MD alumna and Dr. Mom blogger Stephanie Liu follows her curiosity into innovation and entrepreneurship, with some help from her friends

New product a testament to the spirit of collaboration born during alumni group’s U of A days

Sasha Roeder Mah - 13 December 2022

As a family doctor living and working through many a cold, dry Alberta winter, Faculty of Medicine & Dentistry alumna Stephanie Liu, ’13 MD, has seen a lot of clinically dry skin on even her youngest patients. Sometimes the eczema is so severe she has had no choice but to treat it with steroids — an effective treatment, she says, but not without its potential for side-effects that worry some of her patients. 

But it was a separate problem that led to her beta-glucan-based skin-care range of products for children. In researching natural fibre supplements for her own digestive issues, the physician and popular Life of Dr. Mom blogger discovered made-in-Alberta NutraStat, based on a University of Alberta professor’s formula that involves extracting beta-glucan from barley. She was soon to find articles extolling beta-glucan not just as an edible supplement but also as a highly effective moisturizer.

Liu, who has never met a problem she’s not excited to try to solve, immediately wondered: If this is correct, how can I use this information to help my patients? It was time to call a friend — one who had a bit more experience doing in-depth medical research. Friend and fellow alumna Ling Ling, ’13 MD, ’16 PG MedEd Cert, an allergist and immunologist, agreed to do some digging. 

“I am always looking out for effective treatments for irritated, inflamed skin,” says Ling, who was happy to help. “In human and lab studies, beta-glucan was shown to have anti-inflammatory, anti-aging properties in the skin. It also stimulates our immune cells to promote skin healing in wounds and broken skin,” she discovered. 

Still, there appeared to be only one skin product — Aveeno — on the market made from beta-glucan. But Aveeno is oat based, and oats only contain up to five per cent beta-glucan at most. Liu had a feeling it was possible to do better. So she reached out to Brad Shapka, ’84 BSc, co-founder of the company that makes the barley-based NutraStat, and asked for his help. Together, Ling, Liu and Shapka determined they could create a bath formula with about 23 per cent beta-glucan — without any harmful additives — using the same extraction process the company uses for NutraStat. 

Before long, with support from an extensive number of fellow alumni and friends, in the fall of 2021 Soothing Bath Treatment by Dr. Mom was finding its way into the baths of people of all ages across Edmonton. It has been a true team effort right from the beginning, with U of A grads from multiple disciplines collaborating. The ad hoc brainstorming/advisory team includes Science grad Shapka, children’s shop owner Lesley Williams, ’05 BA, who offered her knowledge of marketing and demand, and dermatologist Russell Wong, ’08 BSc, ’13 MD, who helped spread the word in his clinic in the early days — after his own mother tried and loved the product. Doctor friends Yuliya Koledenok, ’08 MD, and Shawna Pandya, ’12 MD, also offered it to their patients and ended up investing in the product as well, while pharmacist Erin Manchuk, ’05 BSc Pharm, also provided expert advice.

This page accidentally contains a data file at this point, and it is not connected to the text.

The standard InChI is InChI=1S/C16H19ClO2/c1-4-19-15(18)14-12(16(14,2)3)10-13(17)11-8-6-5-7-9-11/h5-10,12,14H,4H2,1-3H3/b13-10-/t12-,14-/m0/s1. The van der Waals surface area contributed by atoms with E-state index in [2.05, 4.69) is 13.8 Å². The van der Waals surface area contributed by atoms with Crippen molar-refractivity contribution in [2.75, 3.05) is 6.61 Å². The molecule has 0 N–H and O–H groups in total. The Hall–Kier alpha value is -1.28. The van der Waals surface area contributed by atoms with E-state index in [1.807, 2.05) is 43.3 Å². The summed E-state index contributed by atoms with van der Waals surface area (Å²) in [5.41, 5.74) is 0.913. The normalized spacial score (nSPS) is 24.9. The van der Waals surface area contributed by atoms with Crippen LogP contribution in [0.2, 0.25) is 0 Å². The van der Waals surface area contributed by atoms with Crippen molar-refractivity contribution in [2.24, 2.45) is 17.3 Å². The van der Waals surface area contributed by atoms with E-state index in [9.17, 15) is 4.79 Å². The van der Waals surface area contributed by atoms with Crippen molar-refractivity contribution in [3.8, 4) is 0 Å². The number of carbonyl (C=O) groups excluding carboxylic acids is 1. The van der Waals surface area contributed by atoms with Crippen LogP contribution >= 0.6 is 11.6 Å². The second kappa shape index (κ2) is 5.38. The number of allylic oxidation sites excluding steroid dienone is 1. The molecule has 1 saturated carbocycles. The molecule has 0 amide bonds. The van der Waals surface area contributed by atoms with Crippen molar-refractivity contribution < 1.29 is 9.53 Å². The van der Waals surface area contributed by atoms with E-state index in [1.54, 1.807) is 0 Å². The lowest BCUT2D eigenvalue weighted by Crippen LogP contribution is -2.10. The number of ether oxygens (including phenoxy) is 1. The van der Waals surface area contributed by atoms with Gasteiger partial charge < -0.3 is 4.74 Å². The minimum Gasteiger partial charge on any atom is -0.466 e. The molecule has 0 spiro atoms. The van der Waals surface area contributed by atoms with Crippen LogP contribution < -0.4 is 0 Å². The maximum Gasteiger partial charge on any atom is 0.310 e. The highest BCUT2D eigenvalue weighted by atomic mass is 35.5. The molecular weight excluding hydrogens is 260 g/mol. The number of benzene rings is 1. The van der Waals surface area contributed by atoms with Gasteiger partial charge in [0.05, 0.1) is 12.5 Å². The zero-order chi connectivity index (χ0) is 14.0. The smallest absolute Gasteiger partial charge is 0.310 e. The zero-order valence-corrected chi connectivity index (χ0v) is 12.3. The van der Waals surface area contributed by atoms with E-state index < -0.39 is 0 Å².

Nearly a year later, thanks to patient feedback, the group added Soothing Beta Cream to the lineup and now both products are available in more than 20 pharmacies, 10 dermatology clinics and skin-care retailers across Canada.

Liu knows none of this would have happened without her broad network of U of A friends and colleagues. “University isn’t just about learning; it’s about making friends and feeling connected,” she says. “I wouldn’t have been able to do this if not for my strong connections from university.”

Ling echoes that: “It's wonderful to work with not just fellow alumni, but a classmate and friend (Liu). We share a vision to make products that can be trusted. And the education we received at the U of A gave us the foundation to make this happen.”

The group doesn’t meet in person often; with such busy personal and professional schedules, they touch base about once a month. Their stimulating discussions always reinforce Liu’s belief: “No matter how much you know, if you want to figure out how to turn an idea into a tangible solution it’s always a good idea to try to find someone who knows more than you do.”

Something else that this product launch has reinforced for Liu? No matter how successful the skin-care line becomes, she will never abandon her first love — caring for her patients. “I love being a doctor. It keeps me learning every day, which I love. It keeps me innovative and I love the search to make people’s lives better in any way I can.”

Before medical school, Liu never would have imagined penning a far-reaching mommy blog and several children’s books, let alone starting a skin-care line. “I had no business experience whatsoever,” she says with a laugh. Her drive to solve health problems in innovative ways has certainly taken her in fascinating directions, and she wouldn’t have it any other way. ‘I would say if you have a passion for something, go after it. If you sit there waiting for it, it’s not going to come.”